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2011 Texas Earthquakes Raise Concern Over Hydraulic Fracking

According to reports, west Texas has recorded its third earthquake in less than a month. The U.S. Geological Survey has reported a 3.2 magnitude earthquake on December 18, 2011 at 9 a.m. Reportedly, the earthquake was centered 5 miles north-northeast of Snyder, in Scurry County. Sources say this area is 78 miles southeast of Lubbock, Texas. Local authorities say there were no immediate reports of injury or damage. Sources say a 3.4 magnitude quake also occurred on December 9, 2011. Reportedly, this earth quake was centered 15 miles north of Snyder. Reportedly, another quake was recorded two days prior with a magnitude of 2.7 around 29 miles southwest of Dallas. The USGS also reported a 3.0 magnitude quake was centered 17 miles north-northeast of Snyder on November 21, 2011. Sources say a rare South Texas earthquake happened on October 27, 2011 with a 4.8 magnitude and epicenter about 37 miles northwest of Beeville.

Further, according to reports, the recent earthquake pandemic is not limited to the state of Texas. Geological scholars say that until this year Youngstown, Ohio has been seismically dead since the 18th century. However, on March 17, 2011, two minor quakes briefly shook the city. Further, in the next eight months, sources say there were seven more quakes. Reportedly, like the Texas quakes, they were too weak to cause damage or even be felt by many people but were strong enough to rattle some nerves.

Experts say nine quakes in eight months in a seismically inactive area is extremely unusual. However, it is what seismologists found when they plotted the Ohio quakes epicenters that have raised concern. According to Ohio seismologists, most of the earth quake epicenters coincided with the location of a 9,000-foot well in an industrial lot along the Mahoning River two miles from downtown Youngstown. Reportedly, at the well, a local company has been disposing of brine and other liquids from natural gas wells used in a process called hydraulic fracking. Industry authorities say hydraulic fracturing is a process used to unlock the gas from shale rock.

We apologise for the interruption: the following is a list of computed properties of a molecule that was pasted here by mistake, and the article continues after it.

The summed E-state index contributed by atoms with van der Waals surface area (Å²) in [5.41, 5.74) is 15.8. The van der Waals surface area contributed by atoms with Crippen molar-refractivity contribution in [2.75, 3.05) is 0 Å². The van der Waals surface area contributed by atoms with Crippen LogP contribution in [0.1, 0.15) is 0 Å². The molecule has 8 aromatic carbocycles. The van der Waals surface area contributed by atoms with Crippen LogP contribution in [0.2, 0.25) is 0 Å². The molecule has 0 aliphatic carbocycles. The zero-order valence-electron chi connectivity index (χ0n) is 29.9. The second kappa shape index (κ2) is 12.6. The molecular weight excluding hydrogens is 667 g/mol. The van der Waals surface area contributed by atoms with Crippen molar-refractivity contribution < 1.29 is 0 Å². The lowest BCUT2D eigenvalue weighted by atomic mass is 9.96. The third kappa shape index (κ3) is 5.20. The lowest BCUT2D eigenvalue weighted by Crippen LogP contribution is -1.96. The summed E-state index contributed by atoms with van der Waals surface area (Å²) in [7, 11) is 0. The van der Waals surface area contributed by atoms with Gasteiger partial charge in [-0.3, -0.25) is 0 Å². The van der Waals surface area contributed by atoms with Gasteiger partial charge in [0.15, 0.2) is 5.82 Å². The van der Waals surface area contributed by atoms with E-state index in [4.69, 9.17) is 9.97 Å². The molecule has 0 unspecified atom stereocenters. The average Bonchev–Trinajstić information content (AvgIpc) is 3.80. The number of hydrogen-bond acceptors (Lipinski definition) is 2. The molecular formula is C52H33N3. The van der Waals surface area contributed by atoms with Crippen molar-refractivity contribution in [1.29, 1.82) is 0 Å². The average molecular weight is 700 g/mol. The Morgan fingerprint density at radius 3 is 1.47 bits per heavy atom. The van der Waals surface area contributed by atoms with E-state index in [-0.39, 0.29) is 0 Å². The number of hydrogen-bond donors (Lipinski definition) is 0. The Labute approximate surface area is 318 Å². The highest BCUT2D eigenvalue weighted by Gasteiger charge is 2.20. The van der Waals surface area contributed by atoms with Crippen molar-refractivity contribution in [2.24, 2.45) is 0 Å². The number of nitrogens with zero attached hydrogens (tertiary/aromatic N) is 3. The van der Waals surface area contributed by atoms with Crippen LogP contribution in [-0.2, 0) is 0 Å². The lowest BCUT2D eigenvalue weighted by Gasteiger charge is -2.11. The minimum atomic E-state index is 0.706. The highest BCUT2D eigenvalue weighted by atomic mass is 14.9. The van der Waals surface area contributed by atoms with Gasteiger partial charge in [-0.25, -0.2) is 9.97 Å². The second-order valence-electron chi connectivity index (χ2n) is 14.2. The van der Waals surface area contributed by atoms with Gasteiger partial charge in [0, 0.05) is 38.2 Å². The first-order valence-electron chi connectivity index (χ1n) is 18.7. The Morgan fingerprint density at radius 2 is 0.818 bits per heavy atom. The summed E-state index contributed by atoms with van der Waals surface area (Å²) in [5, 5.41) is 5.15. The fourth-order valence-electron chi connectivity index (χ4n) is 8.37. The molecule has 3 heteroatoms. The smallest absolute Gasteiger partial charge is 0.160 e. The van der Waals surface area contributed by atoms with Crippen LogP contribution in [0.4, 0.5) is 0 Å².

Sources say the location and timing of the quakes led to suspicions that the well was responsible for Youngstown's seismic awakening. Some experts believe as the wastewater was injected into the well under pressure, some of it might have migrated into deeper rock formations, unclamping ancient faults and allowing the rock to slip.

Reportedly, hydraulic fracturing has come under fire from environmentalists and others for its potential to pollute the air and contaminate drinking water. However, the events in Youngstown and a string of other small tremors in Texas, Arkansas, Oklahoma, British Columbia and other shale areas producing gas raise the disquieting notion that the technique could lead, directly or indirectly, to a damaging earthquake. However, many scientists say the likelihood of a link between fracking and earthquakes is extremely remote. These scientists say that thousands of fracking and disposal wells operate nationwide without causing earthquakes, and that the relatively shallow depths of these wells mean that any earthquakes that are triggered would be minor.